1st venture last night to the newly reconcepted Babalu space on Washington ave, the Isaac Becker/Josh Thoma etc etc project. If it were a band, it would be a supergroup.
It was definitely exciting and I am predicting that it will become a tough place just to walk into, which is unfortunate because it has the casual air of a place to just drop by. They did a great renovation, utilizing a lot of the open space that the previous tenant had in the lounge/dance area, by adding a raised dining area with mainly booths. Reclaimed timber and black leather are the dominant decor here.
I was a little early for my group, so I decided to sit at the bar. 8 minutes and no service, so i just got up and explored a little. It looked like there were maybe 3 bartenders? To their defense, they were taking tables and talking food shop to guest ordering or having just recieved food.
Cocktail menu was pretty concise, some new school old classics(think negroni, manhattan) and the wine program is pretty wide ranging, and has a nice balance between old/new world styles and prices went from $6(btg) and around $24 by the bottle and up.
As for the food: The menu is broken down into 5 sections, Antipasto, Bruschetta, Dry pasta, Fresh pasta and Secondi, with a small dessert section as well. Pricing was pretty approachable in the 112 eatery mentality.
At the table there is a home-made giardineira style plate, some small pieces of cheese and marinated veg, mainly cauliflower, some beans, celery and red pepper, in olive oil. I would have guessed the cheese in the mix was either and aged provolone or fontinella, but I didn't ask. The bread service was a fried bread(think pizza fries?!!) with a nice salt, served warm. Great to dip in the veg mix.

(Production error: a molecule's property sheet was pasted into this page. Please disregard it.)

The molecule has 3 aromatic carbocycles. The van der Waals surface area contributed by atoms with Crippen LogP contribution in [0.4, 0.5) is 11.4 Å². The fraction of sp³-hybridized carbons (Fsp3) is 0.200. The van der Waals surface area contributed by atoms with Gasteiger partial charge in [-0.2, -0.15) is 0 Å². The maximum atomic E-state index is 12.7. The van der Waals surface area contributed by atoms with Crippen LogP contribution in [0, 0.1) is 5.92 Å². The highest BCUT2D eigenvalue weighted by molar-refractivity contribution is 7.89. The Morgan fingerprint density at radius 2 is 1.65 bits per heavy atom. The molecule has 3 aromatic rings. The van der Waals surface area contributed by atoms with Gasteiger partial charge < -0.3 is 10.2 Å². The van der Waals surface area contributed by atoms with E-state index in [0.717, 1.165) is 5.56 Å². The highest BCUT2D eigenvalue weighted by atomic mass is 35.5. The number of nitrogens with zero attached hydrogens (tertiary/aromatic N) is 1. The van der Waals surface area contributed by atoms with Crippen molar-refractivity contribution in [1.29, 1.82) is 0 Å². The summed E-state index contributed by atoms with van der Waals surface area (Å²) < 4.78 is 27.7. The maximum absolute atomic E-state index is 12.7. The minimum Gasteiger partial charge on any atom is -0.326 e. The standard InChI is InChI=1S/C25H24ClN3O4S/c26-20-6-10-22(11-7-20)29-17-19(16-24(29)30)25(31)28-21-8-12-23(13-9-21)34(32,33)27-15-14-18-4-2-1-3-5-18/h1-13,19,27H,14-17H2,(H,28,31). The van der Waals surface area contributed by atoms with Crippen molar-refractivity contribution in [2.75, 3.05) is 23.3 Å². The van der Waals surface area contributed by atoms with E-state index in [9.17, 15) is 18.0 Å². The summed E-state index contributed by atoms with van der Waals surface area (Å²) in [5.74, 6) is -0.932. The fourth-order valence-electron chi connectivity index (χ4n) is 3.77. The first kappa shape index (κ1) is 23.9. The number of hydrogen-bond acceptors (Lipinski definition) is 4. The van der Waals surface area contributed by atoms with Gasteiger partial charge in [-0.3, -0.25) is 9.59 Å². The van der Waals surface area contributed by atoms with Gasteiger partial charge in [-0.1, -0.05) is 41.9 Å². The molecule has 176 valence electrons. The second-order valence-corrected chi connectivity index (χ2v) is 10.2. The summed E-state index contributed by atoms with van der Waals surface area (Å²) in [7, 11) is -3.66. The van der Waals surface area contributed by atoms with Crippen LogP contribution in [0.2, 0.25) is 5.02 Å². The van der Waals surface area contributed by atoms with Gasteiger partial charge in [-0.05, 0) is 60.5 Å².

From the Antipasto we had Sea Scallops with what seemed like a salty braised pork belly. Great hard sear on the scallop, great texture on the pork, and an aggressive salt to it as well. I think this would come off too salty for some, but it walked a fine line well for me. Nice dish, good balance. We also had the chicken and foie gras polpettone. This was a pretty rustic style pate that was a little to hardcore for some of the group. I liked it, good texture, but the chicken liver was dominant, the creamy sweetness of the Foie was lost to me.
For bruschetta we had the goat cheese and olivada, which was basic, rustic and solid. Bread not too hard, nice chew in the center, and a good goat cheese bite, as well as the braised pork shoulder, which was probably the most flat dish of the night. It was served cold, with a bit of a mostarda, which was pretty mild. Everything else was very spiced so there could be some subtle notes that I missed there.
For pasta we had all fresh: Gnocchi, great texture, bit to much orange rind for the cauliflower but the red pepper flake off set the citrus pretty well.
Tagliatelle w/ braised Calamari: Note here, this is a squid ink tagliatelle, which we were not told about, so the seawater aspect of the dish was pretty apparent.
Crab ravioli: Nice, obviously a high quality crab(i.e king) good texture and density to the pasta.
Orecchiette: Nice, rabbit ragu could have used something to pop it, i.e. parm reggiano or romano.
We also had a fennel crusted grilled pork tenderloin to split that was cooked perfectly, really nice char and a good salty broth. I would definitely get it again.
The highlight of my night, and it was the most simple dish of the night, was the Pappardelle with Veal Ragu. It was so well balanced, the textures were perfect, pasta perfect. It's rave worthy.
All in all, I will be there, regularly. If i can get in....